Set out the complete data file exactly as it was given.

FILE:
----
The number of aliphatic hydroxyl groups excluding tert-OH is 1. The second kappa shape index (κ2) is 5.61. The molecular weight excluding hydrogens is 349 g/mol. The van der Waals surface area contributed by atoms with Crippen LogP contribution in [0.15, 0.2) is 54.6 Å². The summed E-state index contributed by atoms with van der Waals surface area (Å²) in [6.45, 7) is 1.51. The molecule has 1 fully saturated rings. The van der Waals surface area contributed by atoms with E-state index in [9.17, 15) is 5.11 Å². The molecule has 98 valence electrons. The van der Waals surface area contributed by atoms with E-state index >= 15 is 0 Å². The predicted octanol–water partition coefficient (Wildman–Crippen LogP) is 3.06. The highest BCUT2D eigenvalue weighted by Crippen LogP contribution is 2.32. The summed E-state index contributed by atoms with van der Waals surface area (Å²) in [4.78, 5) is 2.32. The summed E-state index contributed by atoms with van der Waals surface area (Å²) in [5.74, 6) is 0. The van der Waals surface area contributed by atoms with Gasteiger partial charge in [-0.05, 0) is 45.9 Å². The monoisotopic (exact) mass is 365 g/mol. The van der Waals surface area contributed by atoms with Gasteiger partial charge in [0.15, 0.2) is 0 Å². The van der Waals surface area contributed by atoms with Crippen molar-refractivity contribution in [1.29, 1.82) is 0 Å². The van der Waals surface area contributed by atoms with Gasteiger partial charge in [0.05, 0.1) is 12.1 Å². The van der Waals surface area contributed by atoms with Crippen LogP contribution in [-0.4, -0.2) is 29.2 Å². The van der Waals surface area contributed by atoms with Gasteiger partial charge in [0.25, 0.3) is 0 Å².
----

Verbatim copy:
The number of aliphatic hydroxyl groups excluding tert-OH is 1. The second kappa shape index (κ2) is 5.61. The molecular weight excluding hydrogens is 349 g/mol. The van der Waals surface area contributed by atoms with Crippen LogP contribution in [0.15, 0.2) is 54.6 Å². The summed E-state index contributed by atoms with van der Waals surface area (Å²) in [6.45, 7) is 1.51. The molecule has 1 fully saturated rings. The van der Waals surface area contributed by atoms with E-state index in [9.17, 15) is 5.11 Å². The molecule has 98 valence electrons. The van der Waals surface area contributed by atoms with E-state index >= 15 is 0 Å². The predicted octanol–water partition coefficient (Wildman–Crippen LogP) is 3.06. The highest BCUT2D eigenvalue weighted by Crippen LogP contribution is 2.32. The summed E-state index contributed by atoms with van der Waals surface area (Å²) in [4.78, 5) is 2.32. The summed E-state index contributed by atoms with van der Waals surface area (Å²) in [5.74, 6) is 0. The van der Waals surface area contributed by atoms with Gasteiger partial charge in [-0.05, 0) is 45.9 Å². The monoisotopic (exact) mass is 365 g/mol. The van der Waals surface area contributed by atoms with Gasteiger partial charge in [0.15, 0.2) is 0 Å². The van der Waals surface area contributed by atoms with Crippen molar-refractivity contribution in [1.29, 1.82) is 0 Å². The van der Waals surface area contributed by atoms with Gasteiger partial charge in [0.05, 0.1) is 12.1 Å². The van der Waals surface area contributed by atoms with Crippen LogP contribution in [-0.4, -0.2) is 29.2 Å². The van der Waals surface area contributed by atoms with Gasteiger partial charge in [0.25, 0.3) is 0 Å².